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Perfect, As Is

As a young adult, and even deep into my thirties, I was told by “well-intentioned” friends that I was too much, and that it impacted my attractiveness to men. I imagined them whispering with each other, “that’s why she’s still single.” And the worst part was I never understood what I could do to remedy it, except become a different person. 

Illustration from this isn’t happiness


20 comments for “Perfect, As Is”

  1. Karen says:

    Thank you, Wendy. I sound like a broken record, I am sure–but I am thankful to have found this corner of the internet and community.

    As a 34 year old, yeah–I have heard this a whole lot, along with puzzlement at my contentment that isn’t predicated on a partner (i like having them and being one, but I try to be the same me, whether I am with someone or without.)

    All to say–I don’t think people realize how much words matter and how much words hurt. I am glad to be growing past the feeling of needing to change–beyond the usual work I do for myself in therapy and processing and learning, etc.

    Thank you (again and again.)

    • Jess says:

      Karen, I agree with all you wrote. I’ve heard those same things as well for much of my life (I’m also 34). And for that reason I’m also grateful to Wendy for creating this site, and reminding us all that likeminded people are out there.

      A girlfriend of mine recently got engaged, and she asked (somewhat nervously) if I “felt bad” about her getting married, while I’m still single. It was so hard to explain that her engagement doesn’t bother me in the least… it’s the fact that she felt the need to ask that question in the first place that makes me feel bad.

      People mostly mean well, but I do get tired of having to defend my life choices at times. Sigh.

    • wendy says:

      And thank you Karen for being a part of changing the world.

      • karen says:

        Jess, I agree–it is tiring.
        Three cheers (all the more) for this place and like-minded people.

        Thank you, Jess.
        Thank you, Wendy.

  2. Claire says:

    “Dear Woman,
    you’ll just be too much woman.
    Too smart,
    Too beautiful,
    Too strong.
    That makes a man fee like less of a man,
    which will start making you feel like you have to be less of a woman.
    The biggest mistake you can make
    is removing jewels from your crown
    to make it easier for a man to carry.
    When this happens, I need you to understand,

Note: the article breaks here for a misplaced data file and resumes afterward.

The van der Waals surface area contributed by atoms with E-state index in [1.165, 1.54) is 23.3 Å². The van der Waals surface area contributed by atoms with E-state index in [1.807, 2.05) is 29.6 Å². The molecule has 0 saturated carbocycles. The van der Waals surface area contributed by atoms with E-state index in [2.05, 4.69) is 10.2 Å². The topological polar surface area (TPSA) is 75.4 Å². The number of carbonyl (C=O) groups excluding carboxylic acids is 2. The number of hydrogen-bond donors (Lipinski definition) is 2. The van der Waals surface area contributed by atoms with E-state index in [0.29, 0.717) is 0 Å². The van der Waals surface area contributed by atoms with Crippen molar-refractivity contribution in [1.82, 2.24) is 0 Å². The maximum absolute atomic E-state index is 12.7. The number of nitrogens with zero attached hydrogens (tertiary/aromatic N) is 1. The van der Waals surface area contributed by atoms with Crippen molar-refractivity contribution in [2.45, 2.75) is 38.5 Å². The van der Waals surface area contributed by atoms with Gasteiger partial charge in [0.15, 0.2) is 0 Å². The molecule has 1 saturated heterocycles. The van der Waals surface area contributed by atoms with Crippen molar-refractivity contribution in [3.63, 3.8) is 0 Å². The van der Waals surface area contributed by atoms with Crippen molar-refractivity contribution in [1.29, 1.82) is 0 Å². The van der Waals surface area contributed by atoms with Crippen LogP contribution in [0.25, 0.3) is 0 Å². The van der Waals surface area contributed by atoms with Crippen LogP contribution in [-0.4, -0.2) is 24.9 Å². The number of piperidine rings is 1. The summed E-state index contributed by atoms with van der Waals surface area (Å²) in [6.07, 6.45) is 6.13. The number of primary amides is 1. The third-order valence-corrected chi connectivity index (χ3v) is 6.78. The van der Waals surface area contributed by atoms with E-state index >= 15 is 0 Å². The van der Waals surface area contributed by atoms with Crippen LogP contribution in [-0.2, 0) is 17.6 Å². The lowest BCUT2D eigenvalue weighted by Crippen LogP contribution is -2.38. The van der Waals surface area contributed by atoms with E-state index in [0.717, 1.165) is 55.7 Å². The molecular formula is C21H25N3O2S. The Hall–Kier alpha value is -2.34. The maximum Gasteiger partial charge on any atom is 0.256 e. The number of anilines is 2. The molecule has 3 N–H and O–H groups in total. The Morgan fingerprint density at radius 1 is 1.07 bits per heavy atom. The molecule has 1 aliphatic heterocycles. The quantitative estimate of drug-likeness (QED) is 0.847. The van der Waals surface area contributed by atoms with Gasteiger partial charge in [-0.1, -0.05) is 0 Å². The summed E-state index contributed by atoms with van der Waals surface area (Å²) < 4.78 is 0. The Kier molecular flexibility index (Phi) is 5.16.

You do not need a smaller crown –
    You need a man with bigger hands.”

  3. Karen says:

    A couple of years ago I was walking down an office corridor behind two male colleagues who didn’t realize I was there. I overheard one of them describing to the other the woman he was dating as follows: “She has the perfect level of intelligence — you know — just enough to be interesting, but not so much so as to be in any way challenging.” The other guy nodded, “yup, I hear you.”

    Both men are lawyers, as am I. I am senior to both of them — one by just two years, the other by about a decade. It was the older of the two who made the comment, but the younger man was in full agreement. So here were these two Ivy League-educated men, in a top-tier New York City law firm, espousing these views. No wonder I’ve been dateless for a decade. (And the one before that wasn’t great, either…)

    • Claire says:

      Karen I applaud your restraint for not punching them both in the back of the head. Unless you did?! I’m sorry you have to deal with that kind of disrespect. I have only been working in a large regional firm for less than a year. As far as firms go this place is on the more progressive end, to the extent a larger law firm can be progressive. Nevertheless these kind of douche-bro lawyers in corporate work are pervasive. And I loathe them so so so much. I don’t think I’ll ever not miss criminal defense.

    • wendy says:

      I believe there are good men out there (even in corporate law). And in this political environment, lawyers have become sexy again.

  4. Leyla says:

    Thanks, I needed this reminder. Sure, I might have an easier time dating if I were less opinionated, less outspoken, less emotional, whatever, but then I wouldn’t even be me.

  5. lauren says:

    Wendy, thanks so much for this reminder. I need to take this to heart.

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